Ukrainian tennis star ‘ignored’ by Russian players as mother ‘teased’ by bombshells | Tennis | sport

Lesia Tsurenko admitted she felt “ignored” by her Russian and Belarusian colleagues amid the invasion of Ukraine. The former world No. 23 recently said she has “nowhere to go” after pulling out of her last tournament with her home in Ukraine, the site of the war.

Tsurenko recently shared a moving message admitting she had no home to return to after Russia invaded Ukraine. The four-time title winner was out of the country to compete in Mexico when the war started and went on to compete in Indian Wells, Miami and a WTA 125k in Marbella before finding himself with no more tournaments to play until next swing on clay. .

She has now opened up about what life back home in Ukraine is like for her family, including her mother who refuses to leave and struggles with bomb scares. The 32-year-old also admitted that she thought some of her fellow players were sending the wrong message about the war and felt “ignored” by some of the Russians on tour. “I wrote on Twitter that I currently have nowhere to go. I lived in Kyiv, I had my base there, I trained there. And all my plans for the future were related to Kyiv,” Tsurenko said. DVT Sport.

“This is where I wanted to start a family, live and work on the development of Ukrainian tennis. You can even organize tournaments in Ukraine. And now everything has changed. I am looking for accommodation for the next three to six months “I want to be sure that I can train. Anyway, I just care about a place where I feel at home, leave my things. And I think about it especially within the framework of the tournaments in Europe, Wimbledon. “

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Explaining that her sister had also fled Kyiv, the current world number 135 said her mother didn’t want to leave her house, continuing: “My mother lives in the south, near the nuclear power plant. I don’t want to leave there. She feels she should stay, and it is clear that it is not safe there. There are quite a few Russian troops in the south. My mother owes her safety to the troops in the south, who defend themselves in an unusual way. In turn, my sister and my husband fled kyiv. Now they are in the central part of Ukraine, in Vinnitsa. That’s for sure better. At least, they can both work.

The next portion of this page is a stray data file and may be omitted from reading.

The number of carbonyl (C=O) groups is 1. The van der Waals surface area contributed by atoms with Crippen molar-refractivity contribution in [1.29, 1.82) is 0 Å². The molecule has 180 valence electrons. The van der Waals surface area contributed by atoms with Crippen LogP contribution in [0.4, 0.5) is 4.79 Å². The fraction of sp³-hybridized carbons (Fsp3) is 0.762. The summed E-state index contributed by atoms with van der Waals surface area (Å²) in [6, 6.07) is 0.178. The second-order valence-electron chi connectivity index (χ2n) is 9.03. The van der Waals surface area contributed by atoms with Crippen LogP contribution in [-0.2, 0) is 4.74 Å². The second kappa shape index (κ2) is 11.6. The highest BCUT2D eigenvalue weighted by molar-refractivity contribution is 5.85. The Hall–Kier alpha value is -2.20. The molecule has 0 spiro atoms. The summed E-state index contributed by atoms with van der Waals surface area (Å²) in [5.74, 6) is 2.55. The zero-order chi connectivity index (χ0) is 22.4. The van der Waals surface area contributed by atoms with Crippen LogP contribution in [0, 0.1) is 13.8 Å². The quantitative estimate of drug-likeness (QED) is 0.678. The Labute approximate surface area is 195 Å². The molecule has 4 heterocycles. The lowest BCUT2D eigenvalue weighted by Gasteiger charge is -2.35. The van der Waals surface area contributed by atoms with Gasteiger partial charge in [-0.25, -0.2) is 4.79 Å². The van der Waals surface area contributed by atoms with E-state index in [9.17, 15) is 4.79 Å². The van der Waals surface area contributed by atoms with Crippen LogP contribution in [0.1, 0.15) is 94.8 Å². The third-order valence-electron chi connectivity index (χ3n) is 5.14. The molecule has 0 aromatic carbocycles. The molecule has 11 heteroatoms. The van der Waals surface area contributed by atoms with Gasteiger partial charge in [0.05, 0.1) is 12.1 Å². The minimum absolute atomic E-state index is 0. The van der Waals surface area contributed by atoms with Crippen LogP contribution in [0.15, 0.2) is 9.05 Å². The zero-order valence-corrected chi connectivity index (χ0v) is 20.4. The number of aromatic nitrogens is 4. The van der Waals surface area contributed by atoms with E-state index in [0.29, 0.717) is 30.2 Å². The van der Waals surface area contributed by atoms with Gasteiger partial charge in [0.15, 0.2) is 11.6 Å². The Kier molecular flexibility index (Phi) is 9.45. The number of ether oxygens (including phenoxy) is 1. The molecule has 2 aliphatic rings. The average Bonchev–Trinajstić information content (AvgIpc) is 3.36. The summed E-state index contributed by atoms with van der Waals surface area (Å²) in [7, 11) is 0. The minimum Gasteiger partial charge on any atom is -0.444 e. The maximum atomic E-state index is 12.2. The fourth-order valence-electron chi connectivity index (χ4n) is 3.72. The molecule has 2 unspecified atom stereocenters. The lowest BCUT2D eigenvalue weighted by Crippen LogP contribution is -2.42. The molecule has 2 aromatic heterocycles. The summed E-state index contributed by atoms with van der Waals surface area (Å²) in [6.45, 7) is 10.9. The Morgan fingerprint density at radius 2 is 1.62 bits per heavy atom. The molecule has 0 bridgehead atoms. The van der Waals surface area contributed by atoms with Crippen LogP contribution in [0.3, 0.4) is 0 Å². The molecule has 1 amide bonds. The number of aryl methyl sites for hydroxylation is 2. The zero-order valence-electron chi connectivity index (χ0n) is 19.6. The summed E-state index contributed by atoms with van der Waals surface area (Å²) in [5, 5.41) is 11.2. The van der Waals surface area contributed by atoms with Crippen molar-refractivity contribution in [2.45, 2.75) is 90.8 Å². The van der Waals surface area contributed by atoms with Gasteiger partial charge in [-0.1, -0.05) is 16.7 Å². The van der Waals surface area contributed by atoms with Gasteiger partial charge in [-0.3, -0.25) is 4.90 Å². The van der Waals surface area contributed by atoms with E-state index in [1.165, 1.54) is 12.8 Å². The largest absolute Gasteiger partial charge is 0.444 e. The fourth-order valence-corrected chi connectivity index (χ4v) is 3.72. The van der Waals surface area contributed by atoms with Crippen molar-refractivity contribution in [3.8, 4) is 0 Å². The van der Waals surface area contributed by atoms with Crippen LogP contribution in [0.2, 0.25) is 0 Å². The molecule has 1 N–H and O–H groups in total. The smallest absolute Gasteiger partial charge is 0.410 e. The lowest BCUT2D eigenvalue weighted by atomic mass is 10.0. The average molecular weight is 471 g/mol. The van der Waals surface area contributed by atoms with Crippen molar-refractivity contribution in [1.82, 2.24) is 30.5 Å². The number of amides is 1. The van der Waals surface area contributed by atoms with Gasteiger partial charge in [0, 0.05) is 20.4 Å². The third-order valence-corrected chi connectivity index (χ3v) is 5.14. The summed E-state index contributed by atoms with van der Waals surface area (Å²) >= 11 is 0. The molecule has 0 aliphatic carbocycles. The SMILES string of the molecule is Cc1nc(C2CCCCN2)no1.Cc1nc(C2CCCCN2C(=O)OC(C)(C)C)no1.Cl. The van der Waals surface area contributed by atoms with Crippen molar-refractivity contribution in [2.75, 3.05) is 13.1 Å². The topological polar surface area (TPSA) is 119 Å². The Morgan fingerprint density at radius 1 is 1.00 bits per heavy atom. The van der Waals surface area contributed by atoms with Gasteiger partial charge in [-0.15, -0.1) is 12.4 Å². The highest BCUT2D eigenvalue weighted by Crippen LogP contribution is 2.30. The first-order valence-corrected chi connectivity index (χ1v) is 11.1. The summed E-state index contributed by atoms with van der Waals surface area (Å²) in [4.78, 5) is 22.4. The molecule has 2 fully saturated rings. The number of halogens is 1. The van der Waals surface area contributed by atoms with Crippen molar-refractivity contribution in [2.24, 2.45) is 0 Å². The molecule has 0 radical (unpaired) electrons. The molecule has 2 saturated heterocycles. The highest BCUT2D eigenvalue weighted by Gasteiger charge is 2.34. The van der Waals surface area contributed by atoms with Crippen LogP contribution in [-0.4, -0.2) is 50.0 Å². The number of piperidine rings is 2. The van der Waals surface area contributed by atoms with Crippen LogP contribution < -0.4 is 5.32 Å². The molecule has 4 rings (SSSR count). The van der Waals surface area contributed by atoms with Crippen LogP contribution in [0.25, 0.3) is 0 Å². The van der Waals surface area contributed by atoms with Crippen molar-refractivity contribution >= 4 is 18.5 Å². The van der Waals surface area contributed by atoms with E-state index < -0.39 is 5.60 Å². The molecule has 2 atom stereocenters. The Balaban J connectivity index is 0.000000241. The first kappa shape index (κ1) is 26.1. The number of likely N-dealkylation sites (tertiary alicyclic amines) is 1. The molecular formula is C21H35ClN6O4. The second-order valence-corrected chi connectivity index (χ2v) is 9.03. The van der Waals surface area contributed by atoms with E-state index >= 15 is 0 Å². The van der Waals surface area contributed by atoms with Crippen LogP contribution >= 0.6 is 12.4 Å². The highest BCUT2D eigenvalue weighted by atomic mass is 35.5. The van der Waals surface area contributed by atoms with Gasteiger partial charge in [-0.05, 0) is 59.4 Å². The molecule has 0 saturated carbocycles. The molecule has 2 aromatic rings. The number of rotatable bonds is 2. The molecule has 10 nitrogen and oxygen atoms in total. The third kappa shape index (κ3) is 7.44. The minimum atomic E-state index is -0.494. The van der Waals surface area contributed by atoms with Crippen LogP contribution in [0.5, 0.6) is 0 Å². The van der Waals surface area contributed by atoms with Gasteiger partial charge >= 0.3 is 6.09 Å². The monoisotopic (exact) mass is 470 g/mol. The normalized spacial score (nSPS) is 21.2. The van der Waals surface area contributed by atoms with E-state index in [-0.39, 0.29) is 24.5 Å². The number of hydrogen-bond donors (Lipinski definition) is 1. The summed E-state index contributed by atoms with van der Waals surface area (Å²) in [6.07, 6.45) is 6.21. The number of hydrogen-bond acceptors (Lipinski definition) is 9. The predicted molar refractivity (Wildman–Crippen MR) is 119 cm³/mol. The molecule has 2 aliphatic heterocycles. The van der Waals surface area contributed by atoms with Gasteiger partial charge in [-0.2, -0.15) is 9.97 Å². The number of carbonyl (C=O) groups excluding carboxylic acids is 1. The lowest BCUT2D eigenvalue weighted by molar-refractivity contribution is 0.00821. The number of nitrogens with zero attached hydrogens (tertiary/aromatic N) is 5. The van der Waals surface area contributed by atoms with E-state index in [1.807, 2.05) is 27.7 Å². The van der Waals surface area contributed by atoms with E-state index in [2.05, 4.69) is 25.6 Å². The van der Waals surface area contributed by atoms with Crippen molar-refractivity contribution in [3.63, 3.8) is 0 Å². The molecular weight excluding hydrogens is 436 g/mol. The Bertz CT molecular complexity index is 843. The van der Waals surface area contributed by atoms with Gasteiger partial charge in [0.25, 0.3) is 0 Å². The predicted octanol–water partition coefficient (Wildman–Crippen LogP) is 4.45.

Feeling as if the world had grown accustomed to the “bad news” of the war in Ukraine, the 32-year-old also shared her mother’s fear of remaining in Ukraine. “The first few days, the subject is lively, strong, then you start to get used to bad news. My mother told me that she couldn’t stand bomb threats anymore. They tease her so much. The world is in danger of get used to it but ukrainians aren’t. It’s getting more and more painful. I just feel like I want it to end. I want a normal life, no problems, no challenges that me and the others are facing. I feel ruthlessly exhausted by it all, and at the same time very upset. I don’t want these emotions anymore.”

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Tsurenko also shared her disappointment with the tennis world’s reaction, saying only one Russian tennis player and one Belarusian had contacted her. “Personally, there was only one reaction from the Russian competitor. And another Belarusian,” she said. “I have no idea what they think or what they know. I think some of them even tried to ignore me. I was sad that only two of them came talk about this situation I think they do not understand or do not understand I want to understand what is happening I will repeat myself It is painful for me and for all Ukrainians.

And the Vladimirec-born player criticized the use of the ‘no war please’ message that several players had circulated, with the likes of Russian ATP world number 7 Andrey Rublev going viral when he wrote the sentiment on camera at the recent Dubai Championships. . Explaining why she thought it was the wrong message, Tsurenko concluded: “For me, generally for Ukrainians, it would be fairer if this message was ‘stop Russian aggression’. In my opinion, it is too late to say “not for the war”. It continues, many cities have been completely destroyed, many people have died and I’m afraid there are many more. Of course, I would prefer that they bring up this topic, raise it publicly on social media, talk to me, but sadly it didn’t happen, I don’t know if that’s going to change or if something in their thinking is going to change.

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